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A Database and Evaluation Methodology for Optical Flow

Baker, Simon and Roth, Stefan and Scharstein, Daniel and Black, Michael and Lewis, J. P. and Szeliski, Richard (2007):
A Database and Evaluation Methodology for Optical Flow.
IEEE Computer Society, Los Alamitos, Calif., In: IEEE 11th International Conference on Computer Vision, p. 8, [Conference or Workshop Item]

Abstract

The quantitative evaluation of optical flow algorithms by Barron et al. led to significant advances in the performance of optical flow methods. The challenges for optical flow today go beyond the datasets and evaluation methods proposed in that paper and center on problems associated with nonrigid motion, real sensor noise, complex natural scenes, and motion discontinuities. Our goal is to establish a new set of benchmarks and evaluation methods for the next generation of optical flow algorithms. To that end, we contribute four types of data to test different aspects of optical flow algorithms: sequences with nonrigid motion where the ground-truth flow is determined by tracking hidden fluorescent texture; realistic synthetic sequences; high frame-rate video used to study interpolation error; and modified stereo sequences of static scenes. In addition to the average angular error used in Barron et al., we compute the absolute flow endpoint error, measures for frame interpolation error, improved statistics, and flow accuracy at motion boundaries and in textureless regions. We evaluate the performance of several well-known methods on this data to establish the current state of the art. Our database is freely available on the web together with scripts for scoring and publication of the results at http://vision.middlebury.edu/flow/.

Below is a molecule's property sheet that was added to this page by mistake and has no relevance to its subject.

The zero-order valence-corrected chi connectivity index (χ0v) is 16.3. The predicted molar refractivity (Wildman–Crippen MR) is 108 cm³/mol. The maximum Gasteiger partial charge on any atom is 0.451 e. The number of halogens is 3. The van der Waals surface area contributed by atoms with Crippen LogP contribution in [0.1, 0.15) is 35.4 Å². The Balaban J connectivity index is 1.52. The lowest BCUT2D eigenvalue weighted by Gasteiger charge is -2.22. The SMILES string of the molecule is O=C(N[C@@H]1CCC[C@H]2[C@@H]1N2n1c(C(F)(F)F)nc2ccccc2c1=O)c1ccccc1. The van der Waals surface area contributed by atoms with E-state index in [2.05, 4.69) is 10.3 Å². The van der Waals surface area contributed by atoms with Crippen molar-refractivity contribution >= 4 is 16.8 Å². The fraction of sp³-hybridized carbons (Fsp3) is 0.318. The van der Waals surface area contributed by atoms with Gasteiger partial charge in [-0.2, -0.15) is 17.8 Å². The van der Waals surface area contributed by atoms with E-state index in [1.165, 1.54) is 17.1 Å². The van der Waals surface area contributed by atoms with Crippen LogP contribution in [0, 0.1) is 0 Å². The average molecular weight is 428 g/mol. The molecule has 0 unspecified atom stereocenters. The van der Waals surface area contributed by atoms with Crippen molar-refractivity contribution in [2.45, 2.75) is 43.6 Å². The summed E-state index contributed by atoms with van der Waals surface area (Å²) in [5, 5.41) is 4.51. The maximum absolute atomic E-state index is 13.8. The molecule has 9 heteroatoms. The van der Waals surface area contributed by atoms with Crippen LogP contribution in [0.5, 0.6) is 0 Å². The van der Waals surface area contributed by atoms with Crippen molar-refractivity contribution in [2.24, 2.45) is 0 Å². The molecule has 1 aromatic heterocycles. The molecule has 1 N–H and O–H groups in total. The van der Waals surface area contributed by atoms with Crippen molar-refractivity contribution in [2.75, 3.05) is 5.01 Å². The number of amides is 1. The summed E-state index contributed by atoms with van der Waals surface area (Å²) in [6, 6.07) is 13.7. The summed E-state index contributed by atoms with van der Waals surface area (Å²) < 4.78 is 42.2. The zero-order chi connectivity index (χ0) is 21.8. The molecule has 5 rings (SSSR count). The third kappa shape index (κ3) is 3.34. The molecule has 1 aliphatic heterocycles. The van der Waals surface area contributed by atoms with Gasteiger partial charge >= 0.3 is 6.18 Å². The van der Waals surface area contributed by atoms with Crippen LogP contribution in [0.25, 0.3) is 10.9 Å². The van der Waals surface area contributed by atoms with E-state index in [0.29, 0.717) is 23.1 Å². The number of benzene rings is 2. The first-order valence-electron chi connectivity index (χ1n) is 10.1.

Item Type: Conference or Workshop Item
Erschienen: 2007
Creators: Baker, Simon and Roth, Stefan and Scharstein, Daniel and Black, Michael and Lewis, J. P. and Szeliski, Richard
Title: A Database and Evaluation Methodology for Optical Flow
Language: English
Abstract:

The quantitative evaluation of optical flow algorithms by Barron et al. led to significant advances in the performance of optical flow methods. The challenges for optical flow today go beyond the datasets and evaluation methods proposed in that paper and center on problems associated with nonrigid motion, real sensor noise, complex natural scenes, and motion discontinuities. Our goal is to establish a new set of benchmarks and evaluation methods for the next generation of optical flow algorithms. To that end, we contribute four types of data to test different aspects of optical flow algorithms: sequences with nonrigid motion where the ground-truth flow is determined by tracking hidden fluorescent texture; realistic synthetic sequences; high frame-rate video used to study interpolation error; and modified stereo sequences of static scenes. In addition to the average angular error used in Barron et al., we compute the absolute flow endpoint error, measures for frame interpolation error, improved statistics, and flow accuracy at motion boundaries and in textureless regions. We evaluate the performance of several well-known methods on this data to establish the current state of the art. Our database is freely available on the web together with scripts for scoring and publication of the results at http://vision.middlebury.edu/flow/.

Publisher: IEEE Computer Society, Los Alamitos, Calif.
Uncontrolled Keywords: Forschungsgruppe Visual Inference (VINF), Computer vision, Motion estimation, Flow fields, Evaluation
Divisions: 20 Department of Computer Science
20 Department of Computer Science > Interactive Graphics Systems
Event Title: IEEE 11th International Conference on Computer Vision
Date Deposited: 16 Apr 2018 09:03
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